The ergodic hierarchy, randomness and Hamiltonian chaos☆

Abstract
Various processes are often classified as both deterministic and random or chaotic. The main difficulty in analysing the randomness of such processes is the apparent tension between the notions of randomness and determinism: what type of randomness could exist in a deterministic process? Ergodic theory seems to offer a particularly promising theoretical tool for tackling this problem by positing a hierarchy, the so-called ‘ergodic hierarchy’ (EH), which is commonly assumed to provide a hierarchy of increasing degrees of randomness. However, that notion of randomness requires clarification. The mathematical definition of EH does not make explicit appeal to randomness; nor does the usual way of presenting EH involve a specification of the notion of randomness that is supposed to underlie the hierarchy. In this paper we argue that EH is best understood as a hierarchy of random behaviour if randomness is explicated in terms of unpredictability. We then show that, contrary to common wisdom, EH is useful in characterising the behaviour of Hamiltonian dynamical systems.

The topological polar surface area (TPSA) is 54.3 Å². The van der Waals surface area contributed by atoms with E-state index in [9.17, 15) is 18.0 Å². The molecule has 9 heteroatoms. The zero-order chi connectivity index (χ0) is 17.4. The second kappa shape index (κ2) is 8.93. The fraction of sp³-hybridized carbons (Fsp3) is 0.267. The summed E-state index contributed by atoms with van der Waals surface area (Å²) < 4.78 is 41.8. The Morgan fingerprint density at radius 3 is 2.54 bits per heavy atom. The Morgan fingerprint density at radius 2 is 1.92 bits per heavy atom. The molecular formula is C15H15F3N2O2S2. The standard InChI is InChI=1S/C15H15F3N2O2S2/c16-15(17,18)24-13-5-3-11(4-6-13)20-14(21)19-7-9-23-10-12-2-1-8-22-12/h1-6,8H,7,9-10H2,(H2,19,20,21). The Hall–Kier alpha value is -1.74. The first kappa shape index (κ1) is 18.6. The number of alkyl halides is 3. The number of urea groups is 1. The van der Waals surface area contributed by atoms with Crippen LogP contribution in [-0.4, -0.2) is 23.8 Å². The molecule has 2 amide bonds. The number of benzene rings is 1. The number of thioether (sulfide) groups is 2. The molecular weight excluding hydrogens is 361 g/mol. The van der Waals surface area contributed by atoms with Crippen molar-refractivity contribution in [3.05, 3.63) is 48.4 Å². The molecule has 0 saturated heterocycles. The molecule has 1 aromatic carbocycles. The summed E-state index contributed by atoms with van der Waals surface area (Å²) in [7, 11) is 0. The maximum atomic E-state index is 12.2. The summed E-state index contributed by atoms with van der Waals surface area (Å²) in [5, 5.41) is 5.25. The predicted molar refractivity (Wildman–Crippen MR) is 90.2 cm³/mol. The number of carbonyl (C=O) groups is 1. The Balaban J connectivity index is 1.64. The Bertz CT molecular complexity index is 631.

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Yvon Gauthier (2009). The Construction of Chaos Theory. Foundations of Science 14 (3):153-165.
Charlotte Werndl (2009). What Are the New Implications of Chaos for Unpredictability? British Journal for the Philosophy of Science 60 (1):195-220.

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